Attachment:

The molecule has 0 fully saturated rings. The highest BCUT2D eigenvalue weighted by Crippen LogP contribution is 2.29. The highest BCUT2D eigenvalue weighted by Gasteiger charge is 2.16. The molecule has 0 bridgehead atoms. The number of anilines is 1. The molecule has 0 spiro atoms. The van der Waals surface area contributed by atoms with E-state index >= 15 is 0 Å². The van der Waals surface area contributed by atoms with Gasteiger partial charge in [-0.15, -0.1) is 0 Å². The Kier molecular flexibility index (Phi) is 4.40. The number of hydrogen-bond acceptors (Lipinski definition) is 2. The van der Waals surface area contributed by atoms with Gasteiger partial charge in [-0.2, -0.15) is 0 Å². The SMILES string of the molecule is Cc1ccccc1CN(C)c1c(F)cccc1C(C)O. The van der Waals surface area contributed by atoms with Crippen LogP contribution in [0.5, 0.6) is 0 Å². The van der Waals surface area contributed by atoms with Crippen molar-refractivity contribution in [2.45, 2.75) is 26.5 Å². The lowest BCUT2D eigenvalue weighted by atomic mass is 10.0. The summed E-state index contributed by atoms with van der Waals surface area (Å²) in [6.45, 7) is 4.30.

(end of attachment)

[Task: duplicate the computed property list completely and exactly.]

The molecule has 0 fully saturated rings. The highest BCUT2D eigenvalue weighted by Crippen LogP contribution is 2.29. The highest BCUT2D eigenvalue weighted by Gasteiger charge is 2.16. The molecule has 0 bridgehead atoms. The number of anilines is 1. The molecule has 0 spiro atoms. The van der Waals surface area contributed by atoms with E-state index >= 15 is 0 Å². The van der Waals surface area contributed by atoms with Gasteiger partial charge in [-0.15, -0.1) is 0 Å². The Kier molecular flexibility index (Phi) is 4.40. The number of hydrogen-bond acceptors (Lipinski definition) is 2. The van der Waals surface area contributed by atoms with Gasteiger partial charge in [-0.2, -0.15) is 0 Å². The SMILES string of the molecule is Cc1ccccc1CN(C)c1c(F)cccc1C(C)O. The van der Waals surface area contributed by atoms with Crippen LogP contribution in [0.5, 0.6) is 0 Å². The van der Waals surface area contributed by atoms with Crippen molar-refractivity contribution in [2.45, 2.75) is 26.5 Å². The lowest BCUT2D eigenvalue weighted by atomic mass is 10.0. The summed E-state index contributed by atoms with van der Waals surface area (Å²) in [6.45, 7) is 4.30.